Recent reports indicate Speaker Pelosi and Treasury Secretary Steve Mnuchin have reached an agreement to enact a clean Continuing Resolution (CR) to keep the government funded beyond Sept. 30. A clean CR means the legislation will not have any “poison pills” attached to it, but even clean CRs typically have anomalies or adjustments for each of the federal agencies to deal with practical issues facing the agencies. The Trump administration has been reported to have a list of several anomalies it would like to see included in the CR, and the House and Senate appropriations committees are likely developing lists of possible adjustments to include in the CR.
Congress should add two specific adjustments to the CR to improve the administration of the programs run by the Social Security Administration (SSA). First, Congress should require SSA to send notices to Social Security beneficiaries who are potentially eligible for additional income through the Supplemental Security Income (SSI) program. Second, Congress should require SSA to fully bring back the Social Security Statement, which provides personalized information to workers about their history of earnings and about their eligibility for Social Security retirement, disability, and survivor benefits.
SSI serves the most vulnerable populations in the United States: disabled children, disabled adults, and elderly individuals with low income. A recent study of SSI children found they had high rates of poverty (even with SSI benefits), high rates of being hospitalized, and high mortality rates relative to other children. They are also much more likely to be African American or Hispanic. With regard to disabled adults on SSI, another study found poverty rates are far higher than for the overall working age population, as are rates of hospitalization. The study also found that 28 percent of SSI disabled adults are African American, indicating the program’s importance to minorities.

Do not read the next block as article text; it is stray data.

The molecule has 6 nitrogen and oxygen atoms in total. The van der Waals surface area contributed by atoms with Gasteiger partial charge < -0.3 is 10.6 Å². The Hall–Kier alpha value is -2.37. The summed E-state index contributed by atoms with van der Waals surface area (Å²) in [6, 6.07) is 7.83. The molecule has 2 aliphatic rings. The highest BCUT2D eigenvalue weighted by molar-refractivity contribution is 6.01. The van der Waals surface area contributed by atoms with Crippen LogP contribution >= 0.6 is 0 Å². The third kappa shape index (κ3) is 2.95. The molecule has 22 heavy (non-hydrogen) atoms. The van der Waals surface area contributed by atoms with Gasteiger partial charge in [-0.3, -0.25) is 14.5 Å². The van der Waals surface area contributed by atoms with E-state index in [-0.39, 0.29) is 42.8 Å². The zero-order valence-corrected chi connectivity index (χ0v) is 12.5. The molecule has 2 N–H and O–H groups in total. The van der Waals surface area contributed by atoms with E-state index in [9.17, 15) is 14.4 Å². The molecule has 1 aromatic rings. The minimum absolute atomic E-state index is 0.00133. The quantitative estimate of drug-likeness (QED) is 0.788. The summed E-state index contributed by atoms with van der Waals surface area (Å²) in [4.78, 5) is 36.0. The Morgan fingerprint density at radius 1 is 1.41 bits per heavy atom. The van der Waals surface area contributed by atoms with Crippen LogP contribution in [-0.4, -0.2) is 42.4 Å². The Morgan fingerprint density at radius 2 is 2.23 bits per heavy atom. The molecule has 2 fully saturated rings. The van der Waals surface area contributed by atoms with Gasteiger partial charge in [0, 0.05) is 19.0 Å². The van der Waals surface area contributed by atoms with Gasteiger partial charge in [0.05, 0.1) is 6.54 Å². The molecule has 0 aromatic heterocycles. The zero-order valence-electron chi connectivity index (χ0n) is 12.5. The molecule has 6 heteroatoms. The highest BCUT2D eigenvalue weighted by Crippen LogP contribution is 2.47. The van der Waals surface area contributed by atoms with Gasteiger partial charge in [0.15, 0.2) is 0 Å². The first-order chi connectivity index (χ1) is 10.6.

It is important that everyone eligible for SSI receive benefits from the program, but recent problems in the administration of this program have led to a sharp decline in the number of people awarded benefits. In July of this year, SSA awarded the smallest number of SSI benefits to disabled Americans in the last 20 years. The August award figures were just published and reveal the problem continues: SSI awards to disabled children, disabled adults, and the elderly are at unusually low levels. SSA can rectify this problem to a large extent simply by mailing notices to Social Security beneficiaries who may be eligible for additional income through SSI. Congress should require this of the agency in the upcoming CR.
As with SSI, there are potential problems with other programs managed by SSA. In March, the agency shuttered its field offices due to the COVID-19 pandemic. Total applications for Social Security disability for the months of January, February, and March of this year were 3 percent higher than the same time period in 2019. However, applications for Social Security disability for the months April through August of this year were more than 12 percent lower than for the same period in 2019.